The Golden State Warriors have continued their impressive season run: winning 67 of 82 games in the regular season, sweeping all three of their playoff opponents, and obtaining the 8 time NBA all-star, 4 time NBA scoring champion, Kevin Durant. The opposing team in the Finals, the Cleveland Cavaliers, has had a less successful season to say the least. Going 51-31 in the regular season and dropping a game to the Celtics without their star player in the Conference Finals, in addition to being in an easier Conference than the Warriors, highlights some of the issues that they have faced this past season. However, does this mean that the Warriors are easily the favorites in this NBA Finals series? Not at all. There are many reasons that point to the Cavaliers as the clear favorite to win it all, despite what it may seem like at the surface of both teams’ gameplay.
First, previous NBA history has shown us that the Golden State Warriors dominance thus far does not signify that they will play as well in the Finals. In the 2015-2016 season, where the Cavaliers won the Finals after coming back from the historic 1-3 deficit, the Warriors have shown the same level of dominance until that series. They had a 73-9 record during that same season and a 67-15 record in the 2015 regular season, but still were unable to have a concrete playoff run. The Cavaliers, on the other hand, have had mediocre regular season performances, going only 57-25 before beating the Warriors in the Finals. In summary, the two team’s records throughout the past two NBA seasons have not correlated with the playoff results, so the Warrior’s impressive record is not as significant as it seems.
Additionally, the Warriors’ 12-0 record throughout the playoffs may be slightly misleading to NBA spectators. While they swept the Utah Jazz and Portland Trailblazers with dominance, these two teams were clearly outmatched and were both projected to lose 0-4. The series with the San Antonio Spurs, on the other hand, was a completely different story. In the first game, the Spurs held an early lead of 22 points, where they showed complete dominance over the opposing number one seeded team. However, when their star player, Kawhi Leonard, was subsequently severely injured, causing the Spurs to lose their immense lead and not have their star for the remainder of the series. After being the first team in the playoffs to pose a genuine challenge to the Warriors, the Spurs lost Leonard, who is undeniably the core to their team’s system. From there, the Warriors were given an inevitable 12-0 playoff record, as the first two teams they faced were highly outmatched, and the third team seemingly surrendered after facing a crucial injury.
Further, there is more to it than their win to loss record. Throughout the current playoffs, one Warrior has negatively stood out. Beginning with 22.3 PPG in the regular season, that number dropped to 18.3 after the first series, to 14.0 after the second series, to 11.0 after their most recent series against the Spurs. On top of that, he has only made 64 of 167 shots attempted throughout these playoffs, which is incomparable to his 46.8% field goal percentage in the regular season. While Thompson’s lacking performances are often overlooked due to both Curry’s and Durant’s ability to lead them to the Finals, they will need their NBA all star to restore to his elite abilities before facing the powerful Cavaliers.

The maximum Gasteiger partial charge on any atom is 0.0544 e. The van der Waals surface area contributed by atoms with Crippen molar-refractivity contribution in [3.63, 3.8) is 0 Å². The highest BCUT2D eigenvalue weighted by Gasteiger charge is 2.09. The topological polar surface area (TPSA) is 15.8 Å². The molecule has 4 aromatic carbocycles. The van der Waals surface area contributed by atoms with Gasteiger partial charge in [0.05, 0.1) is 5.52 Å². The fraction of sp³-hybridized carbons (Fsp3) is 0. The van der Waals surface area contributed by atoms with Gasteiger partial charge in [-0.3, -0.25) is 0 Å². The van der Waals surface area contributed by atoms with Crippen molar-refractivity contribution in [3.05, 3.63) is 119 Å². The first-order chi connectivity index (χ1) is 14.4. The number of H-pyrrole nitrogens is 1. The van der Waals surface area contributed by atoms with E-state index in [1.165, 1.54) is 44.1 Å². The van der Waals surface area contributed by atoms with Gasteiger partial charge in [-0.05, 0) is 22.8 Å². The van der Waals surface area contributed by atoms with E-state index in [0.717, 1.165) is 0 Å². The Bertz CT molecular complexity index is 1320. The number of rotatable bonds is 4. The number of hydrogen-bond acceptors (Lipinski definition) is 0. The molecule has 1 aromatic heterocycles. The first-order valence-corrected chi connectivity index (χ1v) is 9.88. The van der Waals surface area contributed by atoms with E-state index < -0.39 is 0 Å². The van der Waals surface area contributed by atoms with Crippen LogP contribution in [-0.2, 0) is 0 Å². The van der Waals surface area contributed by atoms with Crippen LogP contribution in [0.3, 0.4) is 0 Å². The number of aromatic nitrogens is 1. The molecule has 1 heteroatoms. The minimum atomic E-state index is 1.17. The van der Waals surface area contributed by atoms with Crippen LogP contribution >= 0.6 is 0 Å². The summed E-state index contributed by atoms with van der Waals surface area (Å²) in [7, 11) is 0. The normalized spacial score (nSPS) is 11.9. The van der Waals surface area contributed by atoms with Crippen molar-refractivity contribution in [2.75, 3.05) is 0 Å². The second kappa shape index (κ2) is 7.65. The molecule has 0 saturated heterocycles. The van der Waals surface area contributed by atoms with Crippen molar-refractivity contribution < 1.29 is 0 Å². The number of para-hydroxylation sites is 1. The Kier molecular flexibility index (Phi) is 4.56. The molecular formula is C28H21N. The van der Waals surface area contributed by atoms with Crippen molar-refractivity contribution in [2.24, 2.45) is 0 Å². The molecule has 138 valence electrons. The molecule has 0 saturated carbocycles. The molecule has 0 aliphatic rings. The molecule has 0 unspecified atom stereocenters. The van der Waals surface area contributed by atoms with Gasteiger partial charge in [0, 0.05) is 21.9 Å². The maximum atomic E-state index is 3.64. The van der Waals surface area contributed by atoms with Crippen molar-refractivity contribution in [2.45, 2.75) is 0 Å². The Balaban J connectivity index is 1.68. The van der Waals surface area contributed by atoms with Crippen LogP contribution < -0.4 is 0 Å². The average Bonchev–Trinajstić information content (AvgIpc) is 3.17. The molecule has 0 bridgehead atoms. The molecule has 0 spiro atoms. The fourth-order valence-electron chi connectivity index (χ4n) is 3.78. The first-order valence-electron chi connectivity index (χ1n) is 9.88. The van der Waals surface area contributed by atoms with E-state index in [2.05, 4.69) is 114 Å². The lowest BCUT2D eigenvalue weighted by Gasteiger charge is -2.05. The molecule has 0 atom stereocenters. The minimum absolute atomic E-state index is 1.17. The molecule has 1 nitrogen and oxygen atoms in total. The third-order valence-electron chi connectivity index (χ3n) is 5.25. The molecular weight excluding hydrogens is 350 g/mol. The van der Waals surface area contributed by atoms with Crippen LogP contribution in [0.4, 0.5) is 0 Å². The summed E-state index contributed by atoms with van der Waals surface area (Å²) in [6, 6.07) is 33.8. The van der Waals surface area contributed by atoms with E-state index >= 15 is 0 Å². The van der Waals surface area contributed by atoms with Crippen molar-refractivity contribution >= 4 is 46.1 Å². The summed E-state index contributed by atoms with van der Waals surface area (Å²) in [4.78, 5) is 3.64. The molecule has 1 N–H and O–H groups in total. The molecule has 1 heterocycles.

While it is undeniable that overall, the Warriors have impressive statistics, there are some concerning aspects that will be and have been exploited by higher level teams. The most common piece of criticism that they receive is their inability to close out games and play well under pressure. While people may believe that this statement is overused, the statistics back it up. On average, they lead the league in the largest point margin after the first three quarters, at +11.7 points. To demonstrate what an extraordinary feat this is, the team with the second highest point margin are the Houston Rockets at +5.9 points. However, in the fourth quarter, Golden State has not even gained more than a one point margin increase. They are still able to win games with their mediocre fourth quarter performances due to the enormous leads they gain throughout the first three quarters, but against the Cavaliers, their ability to play well throughout all four quarters is essential. An ideal example of their subpar fourth quarter gameplay was their game against the Memphis Grizzlies on January 6. They led the game by 24 points during the third quarter and lost that extensive lead within the last ten minutes.
There are additional statistics that the Warriors are lacking in as well. They rank the worst in the number of opponent offensive rebounds, and amongst the worst in number of turnovers and technical fouls. It seems as if many of the Warriors’ weaknesses play right into the hands of the Cavaliers, as they are the most reliable under pressure and skillfully capitalize off of offensive rebounds. While it may seem like the Warriors’ dominant performance throughout the season will solidify them as the 2017 NBA Finals victors, the Cleveland Cavaliers have many underlying advantages that can make them the repeating champions.